Can COVID-19 cause hearing loss?
The arrival of COVID-19 coronavirus (SARS-CoV-2) has taken the world by storm. With such a new virus, scientists and doctors are learning new things about the symptoms, outcomes, and management almost every day. A few months ago, it was discovered that the loss of the sense of smell and/or taste can be a symptom of the virus. If these senses can be affected, is it possible that hearing may be affected by the virus as well? Can COVID-19 cause hearing loss? We looked at the research that is currently available to see what has been discovered so far.
Viruses and Hearing Loss
One of the reasons scientists and doctors are concerned about COVID-19 causing hearing loss is because other viruses are known to affect the ears and hearing. Viruses like Rubella and Cytomegalovirus can cause hearing loss in babies. HIV and some Herpes viruses are known to increase chances of hearing loss in adults and children. Some viruses can also lead to sudden-onset hearing losses. These include Measles, Mumps, Varicella Zoster Virus (another type of Herpes), and West Nile Virus. Because viruses like these can affect both the cochlea and the auditory nerve, we are interested to see whether this new virus might also attack the hearing system in the same or similar way.
Back in April, the first case of hearing loss in a COVID-19 patient was reported in an academic journal. This case was an older woman in Thailand, who experienced a change in hearing after her COVID-19 diagnosis. The hearing loss persisted after she recovered from the virus. This single case study was the first documented sign that there may be a link between COVID-19 and hearing loss. Just 8 days later, another article described 20 young adults who were positive for COVID-19 but had no symptoms. Objective and subjective hearing tests were performed on these patients and a control group. High-frequency cochlear hair cell damage was significantly worse in the COVID-19 positive group when compared to the control group. Based on this finding, it appeared that COVID-19 can indeed affect hearing.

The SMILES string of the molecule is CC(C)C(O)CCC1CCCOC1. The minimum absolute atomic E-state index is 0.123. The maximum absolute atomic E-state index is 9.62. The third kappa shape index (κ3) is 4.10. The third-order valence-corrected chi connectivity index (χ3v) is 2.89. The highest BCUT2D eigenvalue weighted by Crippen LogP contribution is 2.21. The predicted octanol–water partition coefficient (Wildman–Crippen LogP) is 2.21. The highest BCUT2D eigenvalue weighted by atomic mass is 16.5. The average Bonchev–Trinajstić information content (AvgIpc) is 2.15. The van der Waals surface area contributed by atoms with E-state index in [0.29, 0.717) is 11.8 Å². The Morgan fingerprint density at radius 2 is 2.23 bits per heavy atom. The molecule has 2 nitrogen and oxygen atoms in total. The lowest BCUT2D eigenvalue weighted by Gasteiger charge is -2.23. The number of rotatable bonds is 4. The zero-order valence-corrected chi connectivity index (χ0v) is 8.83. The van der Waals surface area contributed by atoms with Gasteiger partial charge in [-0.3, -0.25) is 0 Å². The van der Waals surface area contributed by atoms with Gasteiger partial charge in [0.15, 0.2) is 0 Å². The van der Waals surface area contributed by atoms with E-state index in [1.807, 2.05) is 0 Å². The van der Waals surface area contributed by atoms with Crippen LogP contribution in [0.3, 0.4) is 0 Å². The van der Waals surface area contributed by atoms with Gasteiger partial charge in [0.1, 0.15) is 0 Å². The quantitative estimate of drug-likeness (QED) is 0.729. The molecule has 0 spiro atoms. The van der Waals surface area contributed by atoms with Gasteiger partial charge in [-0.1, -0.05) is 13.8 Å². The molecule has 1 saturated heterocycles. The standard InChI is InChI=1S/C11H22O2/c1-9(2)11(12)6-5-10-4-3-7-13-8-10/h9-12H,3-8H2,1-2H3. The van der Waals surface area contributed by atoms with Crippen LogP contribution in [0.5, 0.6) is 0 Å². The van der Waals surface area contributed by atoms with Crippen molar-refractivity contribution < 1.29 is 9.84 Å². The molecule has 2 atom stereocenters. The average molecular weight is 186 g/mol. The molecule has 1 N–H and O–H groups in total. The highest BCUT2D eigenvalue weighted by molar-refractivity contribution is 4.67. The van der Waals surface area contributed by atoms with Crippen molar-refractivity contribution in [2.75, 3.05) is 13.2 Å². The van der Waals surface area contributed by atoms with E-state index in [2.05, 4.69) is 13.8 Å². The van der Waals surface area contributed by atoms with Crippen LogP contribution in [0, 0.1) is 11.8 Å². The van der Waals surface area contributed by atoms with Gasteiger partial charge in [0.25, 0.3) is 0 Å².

6 weeks later, in May, a case was presented at the Mayo Clinic of one individual who experienced severe to profound hearing loss in both ears after being hospitalised with COVID-19 pneumonia. This patient had no history of hearing loss before. Case presenters were unable to determine whether the hearing loss was as a result of the virus, or from the intravenous antibiotics and other medications that were administered, some of which are known to be toxic to the ears.
In June, an Iranian team reported a group of 6 COVID-19 patients who presented with mild virus symptoms, all of whom reported hearing-related change since the onset of the virus. 4 of them experienced tinnitus, 2 experienced vertigo, and all 6 presented with mild to moderate hearing loss in one ear. This team also reported anecdotally that they have noted even more COVID-19 patients with similar hearing loss. Two days later the International Journal of Infectious Diseases reported a single case of asymptomatic COVID-19 who experienced a sudden sensorineural hearing loss. The most recent report came on the 8th of July, another case study of a single patient with asymptomatic COVID-19 who experienced sudden sensorineural hearing loss and tinnitus in one ear.
What do these studies tell us?
These studies and cases are few, and all involved either single patients or very small sample sizes. However, they are coming from all over the world, with similar experiences in different population groups. These studies indicate that there may well be a connection between COVID-19 and hearing loss, but is it enough to say for sure that COVID-19 causes hearing loss? Not yet.
When considering a virus like COVID-19 and hearing loss, we must remember that there may be other factors that could contribute to the loss of hearing. In an earlier paragraph, we mentioned certain medications that are known to be ototoxic. Unfortunately, with such a new virus, doctors are still learning how best to treat it, and many different drugs have been tried. Some of these, like Chloroquine and Hydroxychloroquine, are derivatives of Quinine, which is known to be mildly ototoxic, especially if it is presented in high doses. Hydroxychloroquine has been found to be ineffective against COVID-19, although it is still being widely used in many countries. Patients are also still commonly being prescribed antibiotics like Azithromycin for COVID-19, which has also been flagged for being toxic to the ears in the past. In May and June, many COVID-19 patients were being treated with a combination of Hydroxychloroquine and Azithromycin as the first line of treatment. This raises the question of whether the known ototoxicity of these drugs may be part of the problem people are experiencing with their hearing. Time, and deeper, larger-scale studies, will show us whether there will be any long-term effects of this treatment.
So, does COVID-19 cause hearing loss?
The jury is still out on this one. Although studies have been reported, they are all small and short term. Certain cases and findings are indicating that hearing loss, perhaps in one ear only, or perhaps with a sudden onset, could be a side effect or even a symptom of COVID-19. In addition, audiologists and ENT specialists around the world are noting anecdotal cases of people with COVID-19 and new hearing loss. However, many larger-scale studies are needed to know for sure whether COVID-19 and hearing loss are truly linked.
We will keep you informed about any further studies in this area as they are released. Click subscribe or follow us on Facebook or Instagram to make sure you never miss a post. Comment below, or contact us if you’d like any more information.